Cancelled Or Criticised? Who is “Cancel Culture” Really Targeting?

By: Jeremy Ullmann

Over the past few weeks, the conversation around “cancel culture” has escalated into a full-blown hysteria.

It started with J.K. Rowling posting a series of anti-transgender tweets in June, where she implied only cisgender women could menstruate (and by default, excluding trans women or gender non-binary persons). She faced a backlash online, criticising her choice of language, with many fans denouncing her and vowing to no longer follow her or purchase her work.

A month later, an open letter, published in Harper’s Magazine criticised social media users for “restricting debate” on media platforms by demanding “swift and severe retribution in response to perceived transgressions of speech and thought,” signed by intellectual heavyweights such as Noam Chomsky, Margaret Atwood and J.K. Rowling. While the letter itself did not use the term ‘cancel culture,’ the letter condemned the shift in attitudes that leads to a hypersensitivity around speech.  

But are people being cancelled or criticised? Is cancel culture new, or is it only newsworthy because of who is being so-called cancelled? Is the paranoia around ‘cancel culture’ justified? If it is, who is a risk of being silenced?

 “It is actually false to say that cancel culture is something new,” says Konrad Rudnicki, a researcher at the University of Antwerp.

 “It is just ostracism, the same ostracism that our grandfathers and our ancestors hundreds of thousands of years ago did,” he continues, pointing out that the only new variable is social media and the Internet.

“Ostracism is one of the most basic mechanisms of delineating the boundaries that create a group identity. We exclude those who break the norms, someone who is not following the rules of our group.”

Perhaps what is new is not the ostracism, but who is being ostracised—while a heterosexual, white male-centric view of the world has dominated the world for decades, attitudes are changing, and previously marginalized groups are taking up space and challenging the rules of the mainstream. While social media has played a role in silencing minority voices, it has also given many a chance to gain power in politics, media and society, challenging those who traditionally held power, and in some cases, holding them to account.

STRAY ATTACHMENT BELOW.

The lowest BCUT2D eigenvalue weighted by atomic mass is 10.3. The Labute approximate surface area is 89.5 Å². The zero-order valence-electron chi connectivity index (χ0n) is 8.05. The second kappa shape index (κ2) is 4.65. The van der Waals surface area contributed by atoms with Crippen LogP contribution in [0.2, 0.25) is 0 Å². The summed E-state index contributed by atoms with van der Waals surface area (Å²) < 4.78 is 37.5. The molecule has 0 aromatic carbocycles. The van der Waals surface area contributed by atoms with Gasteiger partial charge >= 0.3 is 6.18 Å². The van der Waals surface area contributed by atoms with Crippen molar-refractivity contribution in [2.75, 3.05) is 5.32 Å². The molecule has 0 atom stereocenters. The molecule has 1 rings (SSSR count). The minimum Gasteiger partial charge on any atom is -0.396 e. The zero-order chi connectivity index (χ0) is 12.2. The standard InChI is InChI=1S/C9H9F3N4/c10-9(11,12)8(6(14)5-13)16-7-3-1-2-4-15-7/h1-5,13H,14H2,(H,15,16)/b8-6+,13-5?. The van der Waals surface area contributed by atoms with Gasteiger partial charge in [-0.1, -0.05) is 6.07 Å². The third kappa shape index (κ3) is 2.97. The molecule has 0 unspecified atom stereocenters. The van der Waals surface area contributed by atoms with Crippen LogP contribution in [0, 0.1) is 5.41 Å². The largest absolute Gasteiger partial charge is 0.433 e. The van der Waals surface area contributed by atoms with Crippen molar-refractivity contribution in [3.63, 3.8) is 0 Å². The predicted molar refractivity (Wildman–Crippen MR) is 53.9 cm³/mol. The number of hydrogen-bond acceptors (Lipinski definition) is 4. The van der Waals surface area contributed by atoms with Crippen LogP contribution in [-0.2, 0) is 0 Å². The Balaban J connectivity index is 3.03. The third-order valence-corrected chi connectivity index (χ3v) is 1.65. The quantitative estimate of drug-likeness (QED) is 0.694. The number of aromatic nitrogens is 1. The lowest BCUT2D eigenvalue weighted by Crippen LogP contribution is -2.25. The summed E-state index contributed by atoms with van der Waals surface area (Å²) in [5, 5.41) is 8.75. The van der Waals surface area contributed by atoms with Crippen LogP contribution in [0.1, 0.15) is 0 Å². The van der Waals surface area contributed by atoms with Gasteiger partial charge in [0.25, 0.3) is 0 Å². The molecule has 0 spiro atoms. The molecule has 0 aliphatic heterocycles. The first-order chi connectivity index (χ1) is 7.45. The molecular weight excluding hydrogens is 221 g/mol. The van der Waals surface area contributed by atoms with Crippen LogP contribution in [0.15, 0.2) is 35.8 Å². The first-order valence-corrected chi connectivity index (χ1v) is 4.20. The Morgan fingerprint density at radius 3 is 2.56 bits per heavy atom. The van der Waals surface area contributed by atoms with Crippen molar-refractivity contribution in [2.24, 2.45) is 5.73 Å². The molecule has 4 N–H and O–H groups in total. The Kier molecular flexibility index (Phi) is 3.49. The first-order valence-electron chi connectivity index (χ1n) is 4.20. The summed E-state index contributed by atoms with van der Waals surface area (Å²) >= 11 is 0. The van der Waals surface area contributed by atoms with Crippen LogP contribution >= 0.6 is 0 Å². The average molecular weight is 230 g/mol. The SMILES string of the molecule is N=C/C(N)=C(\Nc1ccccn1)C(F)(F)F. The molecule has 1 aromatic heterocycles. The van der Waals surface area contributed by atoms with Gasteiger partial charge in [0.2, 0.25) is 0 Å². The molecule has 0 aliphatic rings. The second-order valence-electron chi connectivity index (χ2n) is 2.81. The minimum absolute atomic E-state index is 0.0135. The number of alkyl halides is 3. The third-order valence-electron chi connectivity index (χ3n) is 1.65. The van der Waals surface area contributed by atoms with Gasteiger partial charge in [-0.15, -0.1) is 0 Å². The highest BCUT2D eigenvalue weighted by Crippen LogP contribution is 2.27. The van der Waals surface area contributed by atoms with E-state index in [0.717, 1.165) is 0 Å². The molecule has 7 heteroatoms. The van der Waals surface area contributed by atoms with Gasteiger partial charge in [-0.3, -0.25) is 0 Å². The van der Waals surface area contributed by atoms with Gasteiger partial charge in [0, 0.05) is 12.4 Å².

One example of this is the #MeToo movement—which exposed several prominent members of the entertainment, and other industries as serial sexual assailants, using social media to amplify the calls for justice and accountability, and broadcast the message that they were “cancelled” for their criminal behaviour. For a moment, it seemed like this cancellation might create change—dozens of entertainers, from Woody Allen to Louis CK, were finally called out, and dropped from networks, agencies, and projects over sexual assault allegations. Would “cancel culture” create a safer world for women?

However, it was only a matter of time before the “cancel culture” phrase was hijacked into the “left wing vs free speech” debate, equating it with mob-mentality obsessed with political correctness, and later the kind of intellectual persecution that inspired the Harper’s letter, making it larger than traditional left vs right party politics, and into a far more confusing debate over who gets to criticise, and who is silenced.